Housewrap is your home’s last defense against the damaging effects of rot. They are constructed to be water and UV resistant, as well as handle years of abuse in different climates. If a home is constructed without properly installing housewrap and siding , the insulated framing cavities can get wet and can lead to rapid rot and decay. When installed properly, housewraps will keep the water out, and keep the structure of your home dry.
What is Housewrap?
Housewrap is a water-resistant synthetic material that protects the structure of your home from moisture damage. Not only does it protect your home against ice and water intrusion, it also creates a drainage plane, allowing water to evaporate before seeping into your home’s structure. This material usually contains polymers, nylon, or fiberglass and comes in large rolls for easy application. By acting as an insulator and reducing the exchange of airflow, housewrap can also save you money in energy bills.
Is Tar Paper a Good Housewrap Alternative?
Tar paper is a heavy-duty material typically used in roofing applications. Some contractors also install it over sheathing for extra water protection. It is bulkier, and more difficult to work with, but you can find contractors who swear by it since it doesn’t rip as easily. Tar paper is said to withstand extreme hot or cold climates and high winds better than standard housewrap. It all depends on your local climate. One potential drawback of using tar paper is the potential corrosive reaction it can have to wood siding options. For instance, you can find people talking about how, when cedar siding gets wet, it can leach resins onto the material, thereby causing a faster breakdown of the tar paper. Regardless of the siding option you choose, this just once again proves that proper installation of siding is critical.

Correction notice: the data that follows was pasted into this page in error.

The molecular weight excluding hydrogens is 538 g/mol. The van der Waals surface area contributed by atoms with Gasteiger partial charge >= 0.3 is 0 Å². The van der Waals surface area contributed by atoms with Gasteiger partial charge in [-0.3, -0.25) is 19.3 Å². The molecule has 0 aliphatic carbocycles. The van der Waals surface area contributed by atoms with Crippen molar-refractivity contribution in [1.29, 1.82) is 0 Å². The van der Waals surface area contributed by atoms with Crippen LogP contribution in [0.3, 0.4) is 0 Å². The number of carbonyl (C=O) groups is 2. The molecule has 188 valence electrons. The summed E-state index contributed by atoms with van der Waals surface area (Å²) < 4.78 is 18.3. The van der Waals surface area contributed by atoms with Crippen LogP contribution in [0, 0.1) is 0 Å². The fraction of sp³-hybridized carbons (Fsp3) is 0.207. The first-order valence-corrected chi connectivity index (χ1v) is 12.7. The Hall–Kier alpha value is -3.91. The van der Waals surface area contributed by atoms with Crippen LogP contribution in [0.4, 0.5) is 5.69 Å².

HOUSEWRAP INSTALLATION TIPS
Rule of Thumb #1: Horizontally Overlap
Start at the bottom of the sheathing and horizontally overlap the housewrap (or tar paper). Allow each sheet to overlap around four to six inches. Any areas that may be vulnerable to more moisture can benefit from extra layers of wrap.
Rule of Thumb #2: Don’t Neglect the Attic
Many builders assume housewrap can act only as a barrier for airflow and not a barrier for weather. This is a terrible thing to assume. The attic walls are the most exposed area of your home and if they aren’t wrapped properly this can lead to rain getting behind the siding and can intrude into the space behind the housewrap. The result? Rapid rot and decay.
Rule of Thumb #3: The Corners Need Protection, Too
Another vulnerable, and often neglected spot prone to water and wind intrusion are the corners of the home. While wrapping outside corners is pretty standard, inside covering inside corners can be tricky. One great tip is to fold a layer of housewrap into the inside corner. Then take piece of scrap wood (i.e., 2×4), press it tight into the corner, pull it taught for a tight fit, and then tack it with a staple gun. This will ensure that you have a nice clean joint when installing rainscreen siding.
Rule of Thumb #4: Flashings Help Keep Water Out
Install flashing around the heads of windows and doors to keep water out of the casings. Caulk may seem like a good idea, but it’s just not reliable. Water will eventually find its way into the casing. For a long term, headache (and repair bill) free solution install the flashing.
Rule of Thumb #5: Layer Roof Flashing Properly
One common oversight is when the roof flashing doesn’t get layered properly. The flashing should be tucked up underneath the housewrap to prevent water intrusion. Improper installation can result in a roof leak. The paper needs to be held up until the flashing is placed over top. Or you can cut into the housewrap. If you do cut the housewrap, place a piece of tar paper on top of the housewrap to prevent water intrusion. Basically, the structure will benefit with extra layers of housewrap anywhere the roof has intersecting points.
If you are considering installing wood siding, take a look at the underlying structure and state of your home. It’s easier to re-wrap your house, fix tears, or re-flash the windows or doors now instead of waiting until there is a larger problem at hand. You don’t just want your home to look beautiful, you want it to last too.